Filtering routing updates?

Answered Question
Aug 2nd, 2010

Hello folks!

I have troubles understanding the following thing: how do ISPs filter  out/ prevent a LAN from receiving any broadcast advertised routing  protocols? Today, for the fist time, I stared wireshark, to listen to my  ISP's wire, and apart from dhcp, I heard nothing else. Do they manually  filter this via ACL (if yes - any examples?)? What is the common  practice to keep your lan segments "in dark" so that when you advertise a RIP network, the access layer/ end user gets only the traffic it has requested for? Thanks  :)

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Correct Answer by Nagaraja Thanthry about 6 years 4 months ago

Also, to add to my earlier post, they use a static route for the subnets that the customer owns and point it towards customers router. Internally, they could redistribute the static route to their routing protocol or they could use BGP to redistribute those subnets.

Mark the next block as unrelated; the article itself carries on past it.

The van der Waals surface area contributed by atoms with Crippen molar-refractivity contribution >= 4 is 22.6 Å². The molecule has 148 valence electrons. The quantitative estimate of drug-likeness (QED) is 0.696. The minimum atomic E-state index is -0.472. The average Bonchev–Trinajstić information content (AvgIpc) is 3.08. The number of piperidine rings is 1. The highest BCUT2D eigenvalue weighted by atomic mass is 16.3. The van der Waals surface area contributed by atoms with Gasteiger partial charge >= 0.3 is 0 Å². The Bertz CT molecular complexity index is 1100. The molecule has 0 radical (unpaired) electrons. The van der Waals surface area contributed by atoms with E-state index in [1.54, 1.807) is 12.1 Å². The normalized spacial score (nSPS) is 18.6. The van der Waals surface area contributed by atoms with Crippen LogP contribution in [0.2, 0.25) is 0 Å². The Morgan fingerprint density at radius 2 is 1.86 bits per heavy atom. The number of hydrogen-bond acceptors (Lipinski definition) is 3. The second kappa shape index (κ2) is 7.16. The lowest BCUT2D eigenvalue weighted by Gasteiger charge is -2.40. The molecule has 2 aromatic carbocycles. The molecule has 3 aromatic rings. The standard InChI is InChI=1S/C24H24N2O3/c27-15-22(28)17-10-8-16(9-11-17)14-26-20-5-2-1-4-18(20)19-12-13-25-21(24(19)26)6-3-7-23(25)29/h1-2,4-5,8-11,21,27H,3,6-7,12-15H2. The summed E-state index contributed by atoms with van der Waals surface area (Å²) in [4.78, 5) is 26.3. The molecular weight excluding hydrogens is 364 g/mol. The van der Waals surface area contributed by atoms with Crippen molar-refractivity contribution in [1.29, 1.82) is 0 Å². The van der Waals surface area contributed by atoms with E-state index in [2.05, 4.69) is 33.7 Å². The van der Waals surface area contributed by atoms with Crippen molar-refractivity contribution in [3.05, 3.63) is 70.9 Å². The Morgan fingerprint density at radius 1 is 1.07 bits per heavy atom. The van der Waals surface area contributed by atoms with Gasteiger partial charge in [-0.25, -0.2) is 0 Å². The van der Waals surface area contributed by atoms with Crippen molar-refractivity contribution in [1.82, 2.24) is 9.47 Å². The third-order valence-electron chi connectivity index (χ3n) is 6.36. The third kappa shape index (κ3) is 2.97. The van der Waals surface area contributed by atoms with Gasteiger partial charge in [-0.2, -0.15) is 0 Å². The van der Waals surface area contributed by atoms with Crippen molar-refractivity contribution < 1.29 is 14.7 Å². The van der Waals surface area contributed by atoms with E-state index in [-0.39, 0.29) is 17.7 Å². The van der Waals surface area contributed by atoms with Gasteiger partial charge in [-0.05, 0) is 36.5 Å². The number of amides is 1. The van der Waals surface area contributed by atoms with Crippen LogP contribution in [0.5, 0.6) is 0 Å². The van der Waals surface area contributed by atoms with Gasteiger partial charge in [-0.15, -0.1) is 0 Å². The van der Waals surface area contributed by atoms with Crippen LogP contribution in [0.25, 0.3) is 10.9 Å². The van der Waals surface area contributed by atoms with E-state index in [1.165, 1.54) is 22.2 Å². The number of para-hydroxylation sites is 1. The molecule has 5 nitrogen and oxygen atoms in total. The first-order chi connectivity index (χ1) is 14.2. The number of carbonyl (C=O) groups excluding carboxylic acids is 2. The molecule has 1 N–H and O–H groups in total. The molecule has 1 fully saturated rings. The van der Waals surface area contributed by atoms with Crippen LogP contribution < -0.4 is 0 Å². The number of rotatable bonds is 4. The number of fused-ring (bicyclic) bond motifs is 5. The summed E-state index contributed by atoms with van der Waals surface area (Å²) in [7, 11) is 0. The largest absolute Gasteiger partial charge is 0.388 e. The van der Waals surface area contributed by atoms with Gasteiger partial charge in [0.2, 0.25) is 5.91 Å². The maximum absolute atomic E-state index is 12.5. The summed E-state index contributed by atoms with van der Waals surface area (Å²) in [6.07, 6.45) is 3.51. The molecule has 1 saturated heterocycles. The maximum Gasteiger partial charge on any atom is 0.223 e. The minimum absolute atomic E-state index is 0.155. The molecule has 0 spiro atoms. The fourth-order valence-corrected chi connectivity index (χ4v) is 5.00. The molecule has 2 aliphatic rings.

Hope this helps.

Regards,

NT

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Nagaraja Thanthry Mon, 08/02/2010 - 09:20

Hello,

Typically, the ISP's do not run a routing protocol on the customer facing interfaces unless they have an arrangement with the customer. If, for some reason, they do have to run the routing protocol, they can configure the interface facing the customer a passive interface thereby suppressing all routing updates.

Hope this helps.

Regards,

NT

Correct Answer
Nagaraja Thanthry Mon, 08/02/2010 - 09:22

Also, to add to my earlier post, they use a static route for the subnets that the customer owns and point it towards customers router. Internally, they could redistribute the static route to their routing protocol or they could use BGP to redistribute those subnets.

Hope this helps.

Regards,

NT

ivo.tzvetkov Mon, 08/02/2010 - 10:52

Yes Nagaraja, that sounds about right! Appreciate your response!

cheers!

ivo

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